Vice Squad
Tuesday, May 01, 2007
Zapoi in Izhevsk

The alcohol situation in Russia continues to astound. (For earlier examples, see this November 19, 2003 post of acute alcohol poisonings, and co-blogger Mike's April 14, 2007 response to some dodgy statistics.) In the April, 2007 issue of Addiction is a report on drinking in the city of Izhevsk, in the Urals. The researchers wanted to find out about problematic drinking behaviors, going beyond per capita consumption statistics and standard "binge" queries (5 or more drinks in one sitting for men is the usual binge criterion.) They interviewed people who lived with adult men, and asked these people -- usually the spouse -- about the man's drinking. (They interviewed the 1,750 male subjects themselves, too, but it is well-known that people significantly under-report their own drinking.)

The findings that are most unsettling, at least to me, concern two worrisome drinking behaviors, surrogates and zapoi. By 'surrogates,' the researchers are referring to the consumption of alcohol mixtures that are not intended to be imbibed, such as colognes; 8 percent of the men were reported to have drunk surrogates in the past year, and 4 percent drank them weekly. Remember, these data concern men who live with other people -- the homeless and men who live alone are excluded from the study -- and hence might even be expected to have less troublesome drinking habits than the average male. The authors note that the appeal of these unpalatable surrogates is their combination of low price and high alcohol content, allowing the surrogates to provide a fixed quantity of alcohol at something like 1/6 what it would cost by consuming vodka. Almost 4 out of 5 of the men drank vodka or other spirits over the course of a year, with about 20 percent consuming on a weekly basis.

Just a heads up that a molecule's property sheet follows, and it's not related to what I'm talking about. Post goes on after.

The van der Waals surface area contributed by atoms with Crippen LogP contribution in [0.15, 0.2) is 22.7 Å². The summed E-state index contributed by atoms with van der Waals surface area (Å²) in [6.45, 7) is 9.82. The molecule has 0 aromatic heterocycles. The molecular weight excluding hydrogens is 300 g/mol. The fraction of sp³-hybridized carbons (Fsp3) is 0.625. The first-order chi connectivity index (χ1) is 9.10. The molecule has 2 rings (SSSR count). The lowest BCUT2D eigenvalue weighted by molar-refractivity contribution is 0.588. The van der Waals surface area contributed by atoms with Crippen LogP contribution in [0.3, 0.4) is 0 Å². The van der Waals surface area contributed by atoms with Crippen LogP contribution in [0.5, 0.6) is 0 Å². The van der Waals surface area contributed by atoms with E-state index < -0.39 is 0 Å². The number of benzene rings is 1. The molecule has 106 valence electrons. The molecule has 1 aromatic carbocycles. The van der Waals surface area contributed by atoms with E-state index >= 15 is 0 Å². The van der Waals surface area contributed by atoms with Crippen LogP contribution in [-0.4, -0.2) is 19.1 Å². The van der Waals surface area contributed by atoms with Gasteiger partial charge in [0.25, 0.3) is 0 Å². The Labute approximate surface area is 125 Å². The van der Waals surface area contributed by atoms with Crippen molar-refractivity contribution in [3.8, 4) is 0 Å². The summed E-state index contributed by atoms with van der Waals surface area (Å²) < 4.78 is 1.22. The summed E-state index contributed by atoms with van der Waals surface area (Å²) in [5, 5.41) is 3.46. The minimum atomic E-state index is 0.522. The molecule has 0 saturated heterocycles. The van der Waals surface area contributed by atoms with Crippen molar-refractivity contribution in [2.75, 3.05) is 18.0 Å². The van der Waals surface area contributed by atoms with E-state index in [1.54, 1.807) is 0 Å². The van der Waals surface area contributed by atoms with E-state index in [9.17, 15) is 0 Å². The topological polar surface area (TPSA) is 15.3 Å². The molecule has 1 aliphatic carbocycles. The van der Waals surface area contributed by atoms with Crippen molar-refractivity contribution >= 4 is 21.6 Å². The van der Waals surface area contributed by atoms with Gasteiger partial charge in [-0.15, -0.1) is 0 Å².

Oops, I took a little break before I discussed zapoi. OK, that sentence is supposed to represent a very weak self-referential joke, because the Russian word zapoi refers to a sort of extended binge, a two-day or longer period in which someone withdraws from normal life in favor of drinking and continuous drunkenness. Ten percent of the men in the study had an episode of zapoi in the previous year. Wow -- and again, it is likely that the real alcohol devotees are not even included in the sample.

Russian alcohol surrogates crop up in Moskva-Petushki, a Soviet-era underground, alcohol-soaked tale that includes some recipes for making exotic drinks (such as "Tear of a Komsomol Girl") from surrogates. As I recall, one instruction is something along the lines of "Purify a can of varnish," leading to a discussion of how it can be that in the Soviet Union, almost no one knows how Pushkin died, but everyone knows how to purify a can of varnish.

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